NOAA predicting record-breaking 'Dead Zone' in the Gulf of Mexico

Texas A&M University-Corpus Christi, TX
Wednesday, July 10, 2013 - 10:15am

The National Oceanic and Atmospheric Administration (NOAA) predicts a record-size “dead zone” in the Gulf this summer, stretching from South Texas all the way to Alabama.

"Dead Zones", also known as hypoxia zones, are caused by nitrogen based fertilizer that washes off farm fields, in the Midwest corn belt, and into the Mississippi River which then flows into the Gulf.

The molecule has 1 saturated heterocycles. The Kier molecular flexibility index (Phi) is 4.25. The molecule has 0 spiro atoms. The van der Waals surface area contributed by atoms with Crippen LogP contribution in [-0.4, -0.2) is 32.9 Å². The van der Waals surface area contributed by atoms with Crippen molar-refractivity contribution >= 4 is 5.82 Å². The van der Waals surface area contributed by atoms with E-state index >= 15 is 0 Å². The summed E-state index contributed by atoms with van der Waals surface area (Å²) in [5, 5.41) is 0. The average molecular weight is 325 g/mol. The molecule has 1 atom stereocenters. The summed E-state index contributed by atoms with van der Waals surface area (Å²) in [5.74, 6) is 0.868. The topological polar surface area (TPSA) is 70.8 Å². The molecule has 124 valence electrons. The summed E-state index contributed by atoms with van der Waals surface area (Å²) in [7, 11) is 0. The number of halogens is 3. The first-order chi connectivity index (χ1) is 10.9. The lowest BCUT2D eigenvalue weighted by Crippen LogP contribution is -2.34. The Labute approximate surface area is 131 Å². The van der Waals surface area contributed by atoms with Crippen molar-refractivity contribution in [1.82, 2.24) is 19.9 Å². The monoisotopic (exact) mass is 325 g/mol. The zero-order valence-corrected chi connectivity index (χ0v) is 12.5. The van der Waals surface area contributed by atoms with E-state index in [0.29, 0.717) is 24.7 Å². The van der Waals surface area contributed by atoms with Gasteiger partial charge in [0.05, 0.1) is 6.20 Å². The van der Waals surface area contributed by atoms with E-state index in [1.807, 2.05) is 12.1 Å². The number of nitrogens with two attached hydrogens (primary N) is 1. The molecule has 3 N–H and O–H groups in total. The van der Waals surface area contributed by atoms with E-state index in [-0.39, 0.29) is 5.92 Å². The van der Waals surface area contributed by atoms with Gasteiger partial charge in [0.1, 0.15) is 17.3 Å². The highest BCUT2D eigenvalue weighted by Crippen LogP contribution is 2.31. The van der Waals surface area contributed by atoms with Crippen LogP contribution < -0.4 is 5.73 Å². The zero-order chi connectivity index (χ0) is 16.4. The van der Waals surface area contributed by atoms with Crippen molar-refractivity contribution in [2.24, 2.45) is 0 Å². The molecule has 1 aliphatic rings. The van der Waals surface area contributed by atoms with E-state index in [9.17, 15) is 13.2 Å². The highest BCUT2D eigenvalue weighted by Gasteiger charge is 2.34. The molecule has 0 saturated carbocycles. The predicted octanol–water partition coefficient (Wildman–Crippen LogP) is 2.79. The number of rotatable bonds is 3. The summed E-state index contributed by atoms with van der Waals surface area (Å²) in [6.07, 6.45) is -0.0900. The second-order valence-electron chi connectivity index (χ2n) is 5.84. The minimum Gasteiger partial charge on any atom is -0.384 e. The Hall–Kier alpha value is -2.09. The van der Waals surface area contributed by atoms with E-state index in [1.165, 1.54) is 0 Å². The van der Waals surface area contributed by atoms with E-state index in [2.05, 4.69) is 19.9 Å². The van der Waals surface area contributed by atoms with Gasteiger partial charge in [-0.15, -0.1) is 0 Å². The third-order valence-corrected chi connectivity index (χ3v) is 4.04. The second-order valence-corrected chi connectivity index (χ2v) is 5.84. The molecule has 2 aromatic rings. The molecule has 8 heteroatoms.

The fertilizer will stimulate the growth of algae, which dies and decays, and causes oxygen to be removed from the water resulting in oxygen-depleted water where marine life can't live.

This year's "dead zone" is expected to be over 8,000 square miles along the Gulf coast and expected to affect the breeding grounds for fish, shrimp, oysters and crab, but not fish.

Last summer was one of the smallest "dead zones" on record due to the drought, but this year its the opposite.


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